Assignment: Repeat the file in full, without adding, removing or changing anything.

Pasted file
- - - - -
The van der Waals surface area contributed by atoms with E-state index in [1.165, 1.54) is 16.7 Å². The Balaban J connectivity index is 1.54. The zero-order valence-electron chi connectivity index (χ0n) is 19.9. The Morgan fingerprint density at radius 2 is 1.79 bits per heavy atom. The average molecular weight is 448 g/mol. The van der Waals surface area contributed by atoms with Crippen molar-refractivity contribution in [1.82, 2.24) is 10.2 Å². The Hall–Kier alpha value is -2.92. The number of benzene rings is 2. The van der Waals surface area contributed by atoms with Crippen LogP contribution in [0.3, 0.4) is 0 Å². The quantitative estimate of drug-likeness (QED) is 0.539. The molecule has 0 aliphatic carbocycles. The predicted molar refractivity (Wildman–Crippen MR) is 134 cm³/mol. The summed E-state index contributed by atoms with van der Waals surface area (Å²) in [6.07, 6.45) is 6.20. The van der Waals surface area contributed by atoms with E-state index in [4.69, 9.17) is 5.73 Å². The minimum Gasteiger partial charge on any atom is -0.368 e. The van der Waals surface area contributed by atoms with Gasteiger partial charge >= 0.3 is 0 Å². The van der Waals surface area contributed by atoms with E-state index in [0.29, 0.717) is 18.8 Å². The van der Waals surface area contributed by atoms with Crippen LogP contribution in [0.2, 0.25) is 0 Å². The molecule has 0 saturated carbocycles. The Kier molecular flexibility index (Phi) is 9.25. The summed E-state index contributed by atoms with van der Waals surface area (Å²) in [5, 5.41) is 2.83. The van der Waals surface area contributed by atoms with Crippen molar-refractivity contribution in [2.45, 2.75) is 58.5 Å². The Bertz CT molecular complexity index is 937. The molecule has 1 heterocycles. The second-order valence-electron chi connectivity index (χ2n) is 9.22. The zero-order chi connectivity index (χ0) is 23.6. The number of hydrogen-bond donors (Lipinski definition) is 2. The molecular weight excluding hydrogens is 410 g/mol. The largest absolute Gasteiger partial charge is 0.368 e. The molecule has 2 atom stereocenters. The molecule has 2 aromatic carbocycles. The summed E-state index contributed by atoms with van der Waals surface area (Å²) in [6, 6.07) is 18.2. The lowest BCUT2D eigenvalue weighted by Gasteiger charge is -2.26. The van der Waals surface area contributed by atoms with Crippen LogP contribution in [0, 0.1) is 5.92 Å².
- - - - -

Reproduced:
The van der Waals surface area contributed by atoms with E-state index in [1.165, 1.54) is 16.7 Å². The Balaban J connectivity index is 1.54. The zero-order valence-electron chi connectivity index (χ0n) is 19.9. The Morgan fingerprint density at radius 2 is 1.79 bits per heavy atom. The average molecular weight is 448 g/mol. The van der Waals surface area contributed by atoms with Crippen molar-refractivity contribution in [1.82, 2.24) is 10.2 Å². The Hall–Kier alpha value is -2.92. The number of benzene rings is 2. The van der Waals surface area contributed by atoms with Crippen LogP contribution in [0.3, 0.4) is 0 Å². The quantitative estimate of drug-likeness (QED) is 0.539. The molecule has 0 aliphatic carbocycles. The predicted molar refractivity (Wildman–Crippen MR) is 134 cm³/mol. The summed E-state index contributed by atoms with van der Waals surface area (Å²) in [6.07, 6.45) is 6.20. The van der Waals surface area contributed by atoms with E-state index in [4.69, 9.17) is 5.73 Å². The minimum Gasteiger partial charge on any atom is -0.368 e. The van der Waals surface area contributed by atoms with Gasteiger partial charge >= 0.3 is 0 Å². The van der Waals surface area contributed by atoms with E-state index in [0.29, 0.717) is 18.8 Å². The van der Waals surface area contributed by atoms with Crippen LogP contribution in [0.2, 0.25) is 0 Å². The molecule has 0 saturated carbocycles. The Kier molecular flexibility index (Phi) is 9.25. The summed E-state index contributed by atoms with van der Waals surface area (Å²) in [5, 5.41) is 2.83. The van der Waals surface area contributed by atoms with Crippen molar-refractivity contribution in [2.45, 2.75) is 58.5 Å². The Bertz CT molecular complexity index is 937. The molecule has 1 heterocycles. The second-order valence-electron chi connectivity index (χ2n) is 9.22. The zero-order chi connectivity index (χ0) is 23.6. The number of hydrogen-bond donors (Lipinski definition) is 2. The molecular weight excluding hydrogens is 410 g/mol. The largest absolute Gasteiger partial charge is 0.368 e. The molecule has 2 atom stereocenters. The molecule has 2 aromatic carbocycles. The summed E-state index contributed by atoms with van der Waals surface area (Å²) in [6, 6.07) is 18.2. The lowest BCUT2D eigenvalue weighted by Gasteiger charge is -2.26. The van der Waals surface area contributed by atoms with Crippen LogP contribution in [0, 0.1) is 5.92 Å².